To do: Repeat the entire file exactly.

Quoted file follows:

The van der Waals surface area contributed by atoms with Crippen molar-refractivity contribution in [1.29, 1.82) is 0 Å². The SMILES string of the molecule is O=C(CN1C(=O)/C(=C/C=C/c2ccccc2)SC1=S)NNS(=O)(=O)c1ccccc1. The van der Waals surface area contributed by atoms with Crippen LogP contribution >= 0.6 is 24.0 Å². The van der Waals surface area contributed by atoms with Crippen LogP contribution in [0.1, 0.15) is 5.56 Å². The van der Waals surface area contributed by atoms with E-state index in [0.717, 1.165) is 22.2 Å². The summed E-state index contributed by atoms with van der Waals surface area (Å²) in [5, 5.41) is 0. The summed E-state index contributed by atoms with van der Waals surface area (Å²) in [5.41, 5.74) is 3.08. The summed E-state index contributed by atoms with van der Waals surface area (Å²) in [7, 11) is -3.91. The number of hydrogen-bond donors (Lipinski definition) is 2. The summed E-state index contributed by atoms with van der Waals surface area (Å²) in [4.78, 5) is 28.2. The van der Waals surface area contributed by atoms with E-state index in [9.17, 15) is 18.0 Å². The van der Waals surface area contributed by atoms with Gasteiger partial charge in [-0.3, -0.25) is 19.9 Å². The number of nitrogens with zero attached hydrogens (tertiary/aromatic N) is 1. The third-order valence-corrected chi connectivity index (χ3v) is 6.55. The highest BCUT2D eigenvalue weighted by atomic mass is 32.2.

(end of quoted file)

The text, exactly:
The van der Waals surface area contributed by atoms with Crippen molar-refractivity contribution in [1.29, 1.82) is 0 Å². The SMILES string of the molecule is O=C(CN1C(=O)/C(=C/C=C/c2ccccc2)SC1=S)NNS(=O)(=O)c1ccccc1. The van der Waals surface area contributed by atoms with Crippen LogP contribution >= 0.6 is 24.0 Å². The van der Waals surface area contributed by atoms with Crippen LogP contribution in [0.1, 0.15) is 5.56 Å². The van der Waals surface area contributed by atoms with E-state index in [0.717, 1.165) is 22.2 Å². The summed E-state index contributed by atoms with van der Waals surface area (Å²) in [5, 5.41) is 0. The summed E-state index contributed by atoms with van der Waals surface area (Å²) in [5.41, 5.74) is 3.08. The summed E-state index contributed by atoms with van der Waals surface area (Å²) in [7, 11) is -3.91. The number of hydrogen-bond donors (Lipinski definition) is 2. The summed E-state index contributed by atoms with van der Waals surface area (Å²) in [4.78, 5) is 28.2. The van der Waals surface area contributed by atoms with E-state index in [9.17, 15) is 18.0 Å². The van der Waals surface area contributed by atoms with Gasteiger partial charge in [-0.3, -0.25) is 19.9 Å². The number of nitrogens with zero attached hydrogens (tertiary/aromatic N) is 1. The third-order valence-corrected chi connectivity index (χ3v) is 6.55. The highest BCUT2D eigenvalue weighted by atomic mass is 32.2.